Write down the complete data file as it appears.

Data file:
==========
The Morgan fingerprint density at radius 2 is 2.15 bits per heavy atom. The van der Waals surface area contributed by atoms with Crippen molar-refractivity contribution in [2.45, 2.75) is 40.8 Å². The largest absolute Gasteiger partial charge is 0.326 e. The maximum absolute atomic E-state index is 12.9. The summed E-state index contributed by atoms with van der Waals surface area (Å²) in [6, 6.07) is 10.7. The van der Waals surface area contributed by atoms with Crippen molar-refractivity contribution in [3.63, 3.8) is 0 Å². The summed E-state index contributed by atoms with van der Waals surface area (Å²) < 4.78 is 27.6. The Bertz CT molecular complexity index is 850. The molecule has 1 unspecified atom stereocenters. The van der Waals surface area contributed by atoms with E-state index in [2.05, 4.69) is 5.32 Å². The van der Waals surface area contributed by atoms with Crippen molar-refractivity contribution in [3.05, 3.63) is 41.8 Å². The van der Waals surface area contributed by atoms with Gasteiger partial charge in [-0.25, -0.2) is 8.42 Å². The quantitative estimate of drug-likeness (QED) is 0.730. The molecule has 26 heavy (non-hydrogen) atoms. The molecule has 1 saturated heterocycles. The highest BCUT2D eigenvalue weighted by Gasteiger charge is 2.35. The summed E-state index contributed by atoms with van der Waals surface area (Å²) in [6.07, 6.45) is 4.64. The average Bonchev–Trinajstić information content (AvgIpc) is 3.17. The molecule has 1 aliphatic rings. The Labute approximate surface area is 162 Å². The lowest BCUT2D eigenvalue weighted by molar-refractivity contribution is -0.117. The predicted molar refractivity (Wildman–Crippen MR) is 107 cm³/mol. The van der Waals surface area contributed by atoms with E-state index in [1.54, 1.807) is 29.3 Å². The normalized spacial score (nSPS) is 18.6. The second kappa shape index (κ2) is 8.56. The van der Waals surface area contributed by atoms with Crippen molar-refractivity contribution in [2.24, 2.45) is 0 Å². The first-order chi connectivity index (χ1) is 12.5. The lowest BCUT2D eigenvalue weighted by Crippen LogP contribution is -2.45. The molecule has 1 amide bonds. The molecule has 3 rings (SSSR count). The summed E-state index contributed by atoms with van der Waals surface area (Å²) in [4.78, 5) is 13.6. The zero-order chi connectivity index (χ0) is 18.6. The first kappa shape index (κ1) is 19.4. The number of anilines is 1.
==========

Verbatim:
The Morgan fingerprint density at radius 2 is 2.15 bits per heavy atom. The van der Waals surface area contributed by atoms with Crippen molar-refractivity contribution in [2.45, 2.75) is 40.8 Å². The largest absolute Gasteiger partial charge is 0.326 e. The maximum absolute atomic E-state index is 12.9. The summed E-state index contributed by atoms with van der Waals surface area (Å²) in [6, 6.07) is 10.7. The van der Waals surface area contributed by atoms with Crippen molar-refractivity contribution in [3.63, 3.8) is 0 Å². The summed E-state index contributed by atoms with van der Waals surface area (Å²) < 4.78 is 27.6. The Bertz CT molecular complexity index is 850. The molecule has 1 unspecified atom stereocenters. The van der Waals surface area contributed by atoms with E-state index in [2.05, 4.69) is 5.32 Å². The van der Waals surface area contributed by atoms with Crippen molar-refractivity contribution in [3.05, 3.63) is 41.8 Å². The van der Waals surface area contributed by atoms with Gasteiger partial charge in [-0.25, -0.2) is 8.42 Å². The quantitative estimate of drug-likeness (QED) is 0.730. The molecule has 26 heavy (non-hydrogen) atoms. The molecule has 1 saturated heterocycles. The highest BCUT2D eigenvalue weighted by Gasteiger charge is 2.35. The summed E-state index contributed by atoms with van der Waals surface area (Å²) in [6.07, 6.45) is 4.64. The average Bonchev–Trinajstić information content (AvgIpc) is 3.17. The molecule has 1 aliphatic rings. The Labute approximate surface area is 162 Å². The lowest BCUT2D eigenvalue weighted by molar-refractivity contribution is -0.117. The predicted molar refractivity (Wildman–Crippen MR) is 107 cm³/mol. The van der Waals surface area contributed by atoms with E-state index in [1.54, 1.807) is 29.3 Å². The normalized spacial score (nSPS) is 18.6. The second kappa shape index (κ2) is 8.56. The van der Waals surface area contributed by atoms with Crippen molar-refractivity contribution in [2.24, 2.45) is 0 Å². The first-order chi connectivity index (χ1) is 12.5. The lowest BCUT2D eigenvalue weighted by Crippen LogP contribution is -2.45. The molecule has 1 amide bonds. The molecule has 3 rings (SSSR count). The summed E-state index contributed by atoms with van der Waals surface area (Å²) in [4.78, 5) is 13.6. The zero-order chi connectivity index (χ0) is 18.6. The first kappa shape index (κ1) is 19.4. The number of anilines is 1.